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I have been an elementary and secondary school teacher and administrator. Currently, I am a faculty member in the Faculty of Education at Wilfrid Laurier University, Waterloo, Ontario, Canada. My M.Ed. and Ph.D. had a focus on the educational and linguistic experiences of children who moved from other countries to Canada.

Saturday, May 18, 2013

Climbing to Citadel, Haiti

Karley Writing:
Today is our last day in Haiti, so we decided to visit the Citadel, a huge mountaintop fortress in Milot. We took the Blanc-Mobile (our name for our trusty pick-up truck) up half-way, and then walked up the steep road of the mountain. We took numerous stops on our way up because the roads sometimes were too steep, and we were all sweating by the time we made it to the top. We had the option to take a donkey up all the way, but we were convinced that we could walk it.

The Citdal is an absolutely beautiful and old building, with an awesome history. It was built by 20,000 workers designed to keep Haiti safe from the French. It's built upon a 3,000 ft mountain, and you can see all the other mountains and valleys around it. We saw all the cannons and cannon balls that were never used as well. Henri Christophe, the general in the Haitian army, started the building of the fortress in 1805. The Citadel rises 130 feet, and is one of the most popular tourist destinations in Haiti. When Christophe died in 1820, the building construction was stopped, therefore it was never finished. It was also never used, as the French never attacked them.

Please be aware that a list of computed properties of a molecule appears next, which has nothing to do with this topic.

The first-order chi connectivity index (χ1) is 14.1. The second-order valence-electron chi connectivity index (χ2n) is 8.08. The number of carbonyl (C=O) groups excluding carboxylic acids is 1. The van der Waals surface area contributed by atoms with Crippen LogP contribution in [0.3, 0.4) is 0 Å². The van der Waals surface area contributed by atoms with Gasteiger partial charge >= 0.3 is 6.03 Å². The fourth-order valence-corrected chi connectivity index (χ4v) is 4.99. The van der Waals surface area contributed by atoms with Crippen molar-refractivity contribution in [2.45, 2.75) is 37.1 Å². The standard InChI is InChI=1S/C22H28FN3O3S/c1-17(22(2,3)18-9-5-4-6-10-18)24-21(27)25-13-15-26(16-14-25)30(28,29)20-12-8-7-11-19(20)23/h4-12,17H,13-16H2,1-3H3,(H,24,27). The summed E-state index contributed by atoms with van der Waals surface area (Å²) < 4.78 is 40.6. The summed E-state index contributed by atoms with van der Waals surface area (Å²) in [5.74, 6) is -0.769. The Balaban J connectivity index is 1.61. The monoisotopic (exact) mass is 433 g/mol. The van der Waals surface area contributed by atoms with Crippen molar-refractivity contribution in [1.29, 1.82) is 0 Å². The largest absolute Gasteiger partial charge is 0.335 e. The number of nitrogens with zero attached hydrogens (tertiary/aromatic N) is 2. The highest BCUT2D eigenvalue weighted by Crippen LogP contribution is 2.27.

On our way back, it was all downhill which got us places much faster. We stopped a quarter of the way down to have a coconut and mango break, since it was already a good 4 hours since we had eaten breakfast. We shared our food with our tourist guides and looked down at the awesome view below us. We saw some locals as well and by the time we got to the bottom, everyone was tuckered out. What an awesome experience!

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